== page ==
And that’s probably what turned off so many people about Crash. There’s no shield, no veneer of artificiality to protect you from these people and things they will do to make a connection. They’re too weird to be normal, but not weird enough to easily dismiss, and certainly not the kind of “weirdness” the mainstream can usually handle, like being into super sexytime. As Cronenberg himself says, “I love to disappoint people.” Judging from the agony Spader and Unger radiate as their ultimate act of intercourse falls a mite short of true satisfaction, Cronenberg is a very happy man.

WHAT THE CRITICS SAY:

“…the result is so far from being involving or compelling, so intentionally disconnected from any kind of recognizable emotion, that by comparison David Lynch’s removed ‘Lost Highway’ plays like ‘Lassie Come Home.'” – Kenneth Turan, Los Angeles Times [contemporaneous)

(This movie was nominated for review by Kyle Conley. Suggest a weird movie of your own here.)

CAPSULE: MOUNTAIN REST (2018)

DIRECTED BY: Alex O Eaton

FEATURING: Natalia Dyer, , , Shawn Hatosy

PLOT: Frankie takes her teenage daughter Clara to meet her ailing grandmother, a retired Hollywood actress, for the first time at her cabin in the mountains, where old resentments resurface.

Still from Mountain Rest (2018)

WHY IT WON’T MAKE THE LIST: Despite being pitched as a “surreal drama,” the only weird elements here are a single dream sequence and an incongruously ominous tone.

COMMENTS: A chamber drama shot almost entirely in the director’s family’s cabin, Mountain Rest‘s greatest strength lies in its trio of female leads, followed closely by the postcard-perfect shots of the Blue Ridge Mountains. Natalia Dyer (the main commercial draw, thanks to “Stranger Things”) plays granddaughter Clara. Dyer, incredibly, is already 21 years old; I would have pegged her character at 15 at the oldest. She takes advantage of her waifish look to portray a teen more convincingly than an actual teenager would; when her character nervously samples a glass of wine or tries for some ambiguous flirtation, the actress has the underlying awareness of someone who understands both the insecurity of late adolescence and the lurking perils of adulthood. TV vet Frances Conroy (“Six Feet Under,” “American Horror Story”) gets the chance to give her take on a flamboyant Norma Desmond type past-her-prime starlet, and clearly relishes the opportunity. As the mother caught between these two women, Kate Lyn Sheil—who for a decade now has seemed like the hot young indie actress just about to break into the mainstream—has an almost thankless role, mainly reacting to the younger woman with concern and the older with simmering resentment, yet holds her own. It’s no surprise that the only male actor is upstaged by these three. His character is a bit ambiguous (is he a scheming gigolo, or just a faithful caretaker?), but his Carolina accent is a softspoken fail.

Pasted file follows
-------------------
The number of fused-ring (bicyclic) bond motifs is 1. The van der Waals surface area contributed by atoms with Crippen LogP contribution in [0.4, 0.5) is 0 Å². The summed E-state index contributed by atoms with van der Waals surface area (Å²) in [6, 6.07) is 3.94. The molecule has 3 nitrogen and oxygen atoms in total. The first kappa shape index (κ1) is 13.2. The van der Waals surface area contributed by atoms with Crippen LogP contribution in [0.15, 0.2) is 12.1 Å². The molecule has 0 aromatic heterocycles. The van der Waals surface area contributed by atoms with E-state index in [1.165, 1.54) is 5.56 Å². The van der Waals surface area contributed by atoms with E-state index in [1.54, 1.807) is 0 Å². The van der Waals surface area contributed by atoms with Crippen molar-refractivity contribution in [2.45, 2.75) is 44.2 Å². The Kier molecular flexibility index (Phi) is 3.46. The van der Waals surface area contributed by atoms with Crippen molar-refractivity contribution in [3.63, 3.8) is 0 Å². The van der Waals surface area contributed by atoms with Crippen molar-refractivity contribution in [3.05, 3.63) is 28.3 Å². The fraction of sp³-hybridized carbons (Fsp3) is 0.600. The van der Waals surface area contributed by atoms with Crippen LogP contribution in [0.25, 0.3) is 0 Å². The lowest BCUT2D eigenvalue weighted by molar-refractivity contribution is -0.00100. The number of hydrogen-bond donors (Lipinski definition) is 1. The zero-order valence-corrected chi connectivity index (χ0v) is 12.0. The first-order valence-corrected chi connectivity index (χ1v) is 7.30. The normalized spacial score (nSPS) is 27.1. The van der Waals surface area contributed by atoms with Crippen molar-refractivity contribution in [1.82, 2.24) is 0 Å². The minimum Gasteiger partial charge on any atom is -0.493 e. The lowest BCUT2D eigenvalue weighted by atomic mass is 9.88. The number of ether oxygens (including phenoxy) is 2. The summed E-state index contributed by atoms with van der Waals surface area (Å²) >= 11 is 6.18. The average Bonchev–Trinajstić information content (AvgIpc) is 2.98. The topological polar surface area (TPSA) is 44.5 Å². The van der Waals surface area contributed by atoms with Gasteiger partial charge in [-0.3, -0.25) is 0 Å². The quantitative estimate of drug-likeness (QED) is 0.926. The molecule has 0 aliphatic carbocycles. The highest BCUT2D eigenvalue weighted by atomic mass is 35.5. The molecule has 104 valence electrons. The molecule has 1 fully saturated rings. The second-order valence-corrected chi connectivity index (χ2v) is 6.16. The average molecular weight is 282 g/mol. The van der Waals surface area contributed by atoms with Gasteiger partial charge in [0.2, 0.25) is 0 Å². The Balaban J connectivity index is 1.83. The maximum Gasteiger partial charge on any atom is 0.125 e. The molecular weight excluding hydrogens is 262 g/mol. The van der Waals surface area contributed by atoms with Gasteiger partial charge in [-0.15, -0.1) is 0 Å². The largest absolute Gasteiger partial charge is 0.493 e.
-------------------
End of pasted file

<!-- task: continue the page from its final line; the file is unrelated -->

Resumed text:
The scenario puts these four in a cabin for a couple of days; sparks threaten to fly, but nothing really ignites. A secret is revealed, but it has dull teeth. And, most frustratingly, the Mountain Rest keeps threatening to venture into scary psychological thriller territory, then pulls back. The film suggests a sense of danger around Clara that never materializes. She meets the local teens and drinks beer/smokes pot, and soon thereafter is mysteriously hypnotized by a rushing mountain stream. Later, in the film’s only weird sequence, she will visit that location again, in a dream. One-shots show her apprehensive knitted brow and a string quartet broods ominously as she eavesdrops on conversations between her mother and the caretaker, or her grandmother and her dead husband. A minimal level of taboo sexual tension develops between her and Bascolm. Wrapped in a towel, she discovers a knothole in the bathroom door. She’s so tightly wound that she bites off the rim of a wine glass. But nothing ever develops from these hints; the noose stays slack.

Alex O Eaton (no “.” after the middle initial) assembles and directs a fantastic cast. The three actresses create a realistic, distrustful-yet-fond generational dynamic among each other, one that often plays out as more gripping than the dialogue directs. The cinematography is pro, the music well-chosen.  And Eaton has a gift for creating miniature moments of subtle unease. But the story here stays too restrained; every time it threatens to move in a dangerous direction, it pulls back and goes for the obvious angle. The young director shows talent to craft individual scenes and shots that hint at deeper meaning and menace; I’d like to see what she could do if she lets herself go for broke.

WHAT THE CRITICS SAY:

“…a tense, imagistic drama with an almost somnambulant rhythm…”–Steve Haruch, Nashville Scene (festival screening)